By Royce Ryton
Directed by David Grindley
Venue: Theatre Royal, Brighton
Date: Tuesday 15th July 2008
This play covers the events leading up to Edward VIII’s abdication from the family’s point of view, and finishes with a final scene set after WW2, when the Duke of Windsor was hoping to come home. The scenes are all set in Queen Mary’s sitting room, so a great deal of the dialogue is reportage. There’s also a fair bit of clunky exposition for those not so familiar with this story, so I found it took some time to get going.
I wasn’t immediately taken with Patricia Routledge as Queen Mary. She didn’t have quite enough authority for me, more of the middle class housewife done up with a load of bling. However, she grew on me as the performance went on. The other actors suffered from the clunky dialogue, cut-glass accents and lack of animation, which suited the characters but was dreadfully dull to watch. There was one good scene when the king turns up for dinner to find one more sister present than he expected. The awkward silence spoke volumes about how the situation was affecting the family, as well as emphasising why David feels the need for Wallis’ company. They could be a stuffy lot, these Windsors.
The scenes in the second half were better as a lot of explanation had already been done and the characters could get on with it more. I found the third scene very moving, where Bertie steps up to take on the role of king, and my eyes were very wet at times. I also enjoyed the earlier scene, where Elizabeth gets to speak her mind about David’s selfishness and how he’s affecting the rest of the family. It’s entertaining, and David does stand up for himself too, but it did go on a bit too long for my liking.
The debates between the characters were occasionally interesting, as they gave an insight into a time when Hitler and Mussolini hadn’t convinced everyone that they were bad news. David came across as an innovator, determined to bring his country and his church into the twentieth century, and even to build up the armed forces to make the country stronger. The opposite perspective is well represented by the Queen Mother and her daughter Mary, who are staunchly in the ‘no change’ camp, and who won’t even meet, or ‘receive’, Wallis Simpson because she’s divorced. Admittedly, her first divorce looks like misfortune, while her second, underway as the characters speak, looks like carelessness. And opportunism. We may never know.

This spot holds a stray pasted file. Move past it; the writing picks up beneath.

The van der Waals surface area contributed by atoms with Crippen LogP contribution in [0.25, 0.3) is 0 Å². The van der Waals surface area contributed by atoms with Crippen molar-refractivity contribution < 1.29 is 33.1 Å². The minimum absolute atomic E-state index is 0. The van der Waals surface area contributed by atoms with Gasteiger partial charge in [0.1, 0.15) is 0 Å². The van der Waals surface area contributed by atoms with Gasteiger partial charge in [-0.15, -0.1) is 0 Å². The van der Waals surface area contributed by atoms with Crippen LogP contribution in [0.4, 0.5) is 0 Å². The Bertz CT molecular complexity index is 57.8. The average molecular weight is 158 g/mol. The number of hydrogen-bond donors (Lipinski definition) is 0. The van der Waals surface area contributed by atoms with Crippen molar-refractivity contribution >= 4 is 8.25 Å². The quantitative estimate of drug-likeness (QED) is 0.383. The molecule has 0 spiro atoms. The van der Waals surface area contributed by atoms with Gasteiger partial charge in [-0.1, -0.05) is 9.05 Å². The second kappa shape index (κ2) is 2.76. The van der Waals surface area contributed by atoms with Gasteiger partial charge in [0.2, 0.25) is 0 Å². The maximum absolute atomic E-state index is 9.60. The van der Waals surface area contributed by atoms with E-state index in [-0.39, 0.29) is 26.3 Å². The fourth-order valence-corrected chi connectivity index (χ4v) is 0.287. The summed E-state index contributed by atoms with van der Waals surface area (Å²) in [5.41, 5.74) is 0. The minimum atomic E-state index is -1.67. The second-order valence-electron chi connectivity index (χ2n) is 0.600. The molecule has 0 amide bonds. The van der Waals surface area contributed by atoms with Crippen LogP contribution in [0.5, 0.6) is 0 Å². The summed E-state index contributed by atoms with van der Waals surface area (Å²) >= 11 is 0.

This play was much more charged when it was first produced, as some of the characters were still living. Now that none of them are alive and we’ve had so many documentaries about this issue, it seems a bit stale, not helped by the lack of action and frequently stilted dialogue. There are some good laughs, and the performances were as good as the text would allow them to be, but it may be wise to leave it in mothballs for a good many years to give it more historical interest. Still, it was a good production, and I enjoyed my evening.
© 2008 Sheila Evans at ilovetheatre.me